Boating safety tips
Wear a properly fitting life jacket.Last year, nearly 85 percent of 459 drowning death victims were not wearing life jackets. Putting a life jacket on is much harder once you are in the water, particularly if you are injured.Stay with your boat.If you do find yourself in trouble and in the water, stay with your vessel for as long as possible, even if it capsizes. Do not try to swim for shore.Pay attention.In 2012, the No. 1 factor in all boating accidents was operator inattention, which contributed to 47 deaths and 359 injuries. If you are operating your vessel, stay focused solely on that task.Source: Coast Guard
As the unofficial start to summer rolls around this weekend, hordes of boaters will hit the water for the floating festivities of Memorial Day weekend.
Some will be well-prepared with the right safety gear and a vessel in good condition. Others may find that their boat is not up to snuff.
“Depending on the weather, we get a lot of calls from people in trouble. A boat in distress and taking on water,” said Charleston Police Sgt. Chad Womack.
Add drinking skippers to the mix and this holiday becomes one of the most challenging for marine law enforcement.
“Anything that happens on land, it pretty much happens on the water,” Womack said.
Most of what is expected to keep officials busy over the three-day weekend will be safety checks for things such as regulation life jackets, a whistle or horn that can be heard a half-mile away, valid registration and night navigation lights, he said.
There are approximately 450,000 recreational motorboats registered in South Carolina. In 2011 there were 19 boating fatalities with 98 accidents.
In 1973 there were 64 fatalities as a result of recreational boating accidents, and there were only 128,000 registered boats. Better boating laws and safety-education classes are the reason for the reduced number of accidents, according to the state Department of Natural Resources.
DNR has “zero tolerance” for life jackets that don’t measure up because they are torn or have missing straps, said 1st Sgt. Lee Ellis.
Bow riding is dangerous, particularly for children, because they can slide right through a rail, he said.
Although drinking is allowed on board, officials recommend a designated boat driver. The same blood alcohol content that determines drunk driving applies to boating, Ellis said.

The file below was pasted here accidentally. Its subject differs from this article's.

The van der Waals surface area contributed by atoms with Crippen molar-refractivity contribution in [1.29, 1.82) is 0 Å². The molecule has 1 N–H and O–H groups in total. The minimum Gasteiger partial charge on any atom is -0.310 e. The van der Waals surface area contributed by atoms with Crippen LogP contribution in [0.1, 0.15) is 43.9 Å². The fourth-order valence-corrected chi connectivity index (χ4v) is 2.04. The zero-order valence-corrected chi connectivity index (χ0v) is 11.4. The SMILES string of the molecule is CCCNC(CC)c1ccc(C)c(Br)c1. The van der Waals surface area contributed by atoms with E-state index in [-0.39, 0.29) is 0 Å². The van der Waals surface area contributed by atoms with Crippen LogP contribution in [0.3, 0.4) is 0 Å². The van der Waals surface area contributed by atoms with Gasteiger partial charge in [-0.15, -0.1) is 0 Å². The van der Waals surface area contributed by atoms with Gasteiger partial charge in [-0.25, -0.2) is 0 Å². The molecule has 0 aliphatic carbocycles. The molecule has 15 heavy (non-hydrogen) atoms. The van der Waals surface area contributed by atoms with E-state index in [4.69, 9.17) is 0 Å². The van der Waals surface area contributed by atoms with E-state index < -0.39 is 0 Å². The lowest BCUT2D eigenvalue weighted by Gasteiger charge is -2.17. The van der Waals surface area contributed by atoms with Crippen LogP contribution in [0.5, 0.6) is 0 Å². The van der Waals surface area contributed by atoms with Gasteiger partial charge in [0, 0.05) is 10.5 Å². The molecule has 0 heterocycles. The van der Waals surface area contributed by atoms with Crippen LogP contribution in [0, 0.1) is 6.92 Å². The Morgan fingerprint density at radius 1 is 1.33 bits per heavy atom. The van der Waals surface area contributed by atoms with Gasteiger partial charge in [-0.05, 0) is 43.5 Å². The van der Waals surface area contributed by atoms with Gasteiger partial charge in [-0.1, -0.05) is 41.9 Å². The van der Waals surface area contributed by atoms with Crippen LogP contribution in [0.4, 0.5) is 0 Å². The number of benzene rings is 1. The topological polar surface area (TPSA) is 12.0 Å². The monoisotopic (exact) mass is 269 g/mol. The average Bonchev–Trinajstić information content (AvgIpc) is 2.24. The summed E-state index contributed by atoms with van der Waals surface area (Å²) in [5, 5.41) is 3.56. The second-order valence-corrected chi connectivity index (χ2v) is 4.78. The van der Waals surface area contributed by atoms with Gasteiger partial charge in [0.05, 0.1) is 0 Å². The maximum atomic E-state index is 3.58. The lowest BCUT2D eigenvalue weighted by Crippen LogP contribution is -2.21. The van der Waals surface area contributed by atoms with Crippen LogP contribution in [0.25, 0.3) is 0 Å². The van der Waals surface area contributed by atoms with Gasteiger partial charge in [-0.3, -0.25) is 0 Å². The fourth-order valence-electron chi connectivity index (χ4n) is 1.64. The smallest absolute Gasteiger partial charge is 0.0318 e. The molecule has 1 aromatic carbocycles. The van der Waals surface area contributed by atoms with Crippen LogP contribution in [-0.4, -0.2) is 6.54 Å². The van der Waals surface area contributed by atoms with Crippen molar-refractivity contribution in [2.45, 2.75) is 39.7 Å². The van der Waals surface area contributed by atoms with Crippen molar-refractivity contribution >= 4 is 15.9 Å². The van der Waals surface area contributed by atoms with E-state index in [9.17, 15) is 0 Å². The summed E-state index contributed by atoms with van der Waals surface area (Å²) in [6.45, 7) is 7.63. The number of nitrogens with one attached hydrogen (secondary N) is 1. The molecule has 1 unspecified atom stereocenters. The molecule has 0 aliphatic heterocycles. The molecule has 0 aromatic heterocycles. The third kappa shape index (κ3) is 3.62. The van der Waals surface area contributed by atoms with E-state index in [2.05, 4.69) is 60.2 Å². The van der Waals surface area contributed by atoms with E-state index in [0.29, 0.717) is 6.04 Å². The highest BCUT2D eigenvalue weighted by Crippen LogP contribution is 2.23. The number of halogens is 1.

It’s important to check the condition of a boat before hitting the water. Make sure the gas is fresh and a fire extinguisher is aboard for vessels with built-in fuel tanks, he said.
The Coast Guard is gearing up for the big weekend.
“We’re aware of how busy it is going to be. Our Command Center is ready to respond,” said Petty Officer Chad Dills.
Alcohol is banned on Morris Island near Folly Beach because it is considered a city park. No-wake zones will be in effect and boat safety checks will be conducted at the Charleston City Marina, Womack said.
DNR will conduct courtesy boat inspections from 9 a.m. to noon today at landings on Leeds Avenue, the Folly River and at Remleys Point. The free inspection will be offered during the same time period on Sunday at Wappoo Cut boat landing, Ellis said.
A license is not required to operate a recreational boat in South Carolina, but anyone under age 16 must complete a boating course approved by DNR before being allowed to pilot a vessel with a 15 horse power motor or greater. Or they have to be accompanied by someone at least 18 years old.
During the past 16 years, the privately operated Charleston City Marina extended its presence deep into the Ashley River, building its Megadock for larger boats, the largest dock of its kind in the Southeast. Now, with the Ashley River filling in with sediment around some of its docks, the City Marina is seeking government permits to push its docks 150 farther into the river, a multi-million-dollar project that marina officials say will solidify the facility’s future.×
Notice about comments:
The Post and Courier is pleased to offer readers the enhanced ability to comment on stories. Some of the comments may be reprinted elsewhere in the site or in the newspaper. We ask that you refrain from profanity, hate speech, personal comments and remarks that are off point.